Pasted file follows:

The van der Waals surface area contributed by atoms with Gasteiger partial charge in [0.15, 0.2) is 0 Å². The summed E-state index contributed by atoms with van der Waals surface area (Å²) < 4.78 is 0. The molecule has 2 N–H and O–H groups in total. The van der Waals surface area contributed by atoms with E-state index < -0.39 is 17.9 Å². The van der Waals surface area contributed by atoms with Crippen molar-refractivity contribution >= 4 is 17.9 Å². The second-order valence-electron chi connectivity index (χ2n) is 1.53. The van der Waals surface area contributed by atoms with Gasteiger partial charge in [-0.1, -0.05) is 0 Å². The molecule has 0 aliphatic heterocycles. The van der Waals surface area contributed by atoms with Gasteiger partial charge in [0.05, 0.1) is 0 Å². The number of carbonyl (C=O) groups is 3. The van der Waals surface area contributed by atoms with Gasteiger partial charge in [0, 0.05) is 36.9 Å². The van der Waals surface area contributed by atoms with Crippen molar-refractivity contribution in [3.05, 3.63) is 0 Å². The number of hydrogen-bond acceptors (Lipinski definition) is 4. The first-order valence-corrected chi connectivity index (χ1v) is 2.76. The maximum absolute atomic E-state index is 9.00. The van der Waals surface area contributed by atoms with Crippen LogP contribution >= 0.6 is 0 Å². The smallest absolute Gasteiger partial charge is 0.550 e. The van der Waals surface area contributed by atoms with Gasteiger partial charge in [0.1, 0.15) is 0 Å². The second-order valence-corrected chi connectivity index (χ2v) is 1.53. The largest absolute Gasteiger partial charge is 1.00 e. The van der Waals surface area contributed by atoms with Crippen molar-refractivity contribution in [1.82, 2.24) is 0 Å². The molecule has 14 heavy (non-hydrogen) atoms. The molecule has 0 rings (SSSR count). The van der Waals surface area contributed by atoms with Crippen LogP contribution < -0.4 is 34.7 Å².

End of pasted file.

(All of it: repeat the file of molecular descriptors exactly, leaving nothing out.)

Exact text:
The van der Waals surface area contributed by atoms with Gasteiger partial charge in [0.15, 0.2) is 0 Å². The summed E-state index contributed by atoms with van der Waals surface area (Å²) < 4.78 is 0. The molecule has 2 N–H and O–H groups in total. The van der Waals surface area contributed by atoms with E-state index < -0.39 is 17.9 Å². The van der Waals surface area contributed by atoms with Crippen molar-refractivity contribution >= 4 is 17.9 Å². The second-order valence-electron chi connectivity index (χ2n) is 1.53. The van der Waals surface area contributed by atoms with Gasteiger partial charge in [-0.1, -0.05) is 0 Å². The molecule has 0 aliphatic heterocycles. The van der Waals surface area contributed by atoms with Gasteiger partial charge in [0.05, 0.1) is 0 Å². The number of carbonyl (C=O) groups is 3. The van der Waals surface area contributed by atoms with Gasteiger partial charge in [0, 0.05) is 36.9 Å². The van der Waals surface area contributed by atoms with Crippen molar-refractivity contribution in [3.05, 3.63) is 0 Å². The number of hydrogen-bond acceptors (Lipinski definition) is 4. The first-order valence-corrected chi connectivity index (χ1v) is 2.76. The maximum absolute atomic E-state index is 9.00. The van der Waals surface area contributed by atoms with Crippen LogP contribution >= 0.6 is 0 Å². The smallest absolute Gasteiger partial charge is 0.550 e. The van der Waals surface area contributed by atoms with Gasteiger partial charge in [0.1, 0.15) is 0 Å². The second-order valence-corrected chi connectivity index (χ2v) is 1.53. The largest absolute Gasteiger partial charge is 1.00 e. The van der Waals surface area contributed by atoms with Crippen molar-refractivity contribution in [1.82, 2.24) is 0 Å². The molecule has 14 heavy (non-hydrogen) atoms. The molecule has 0 rings (SSSR count). The van der Waals surface area contributed by atoms with Crippen LogP contribution < -0.4 is 34.7 Å².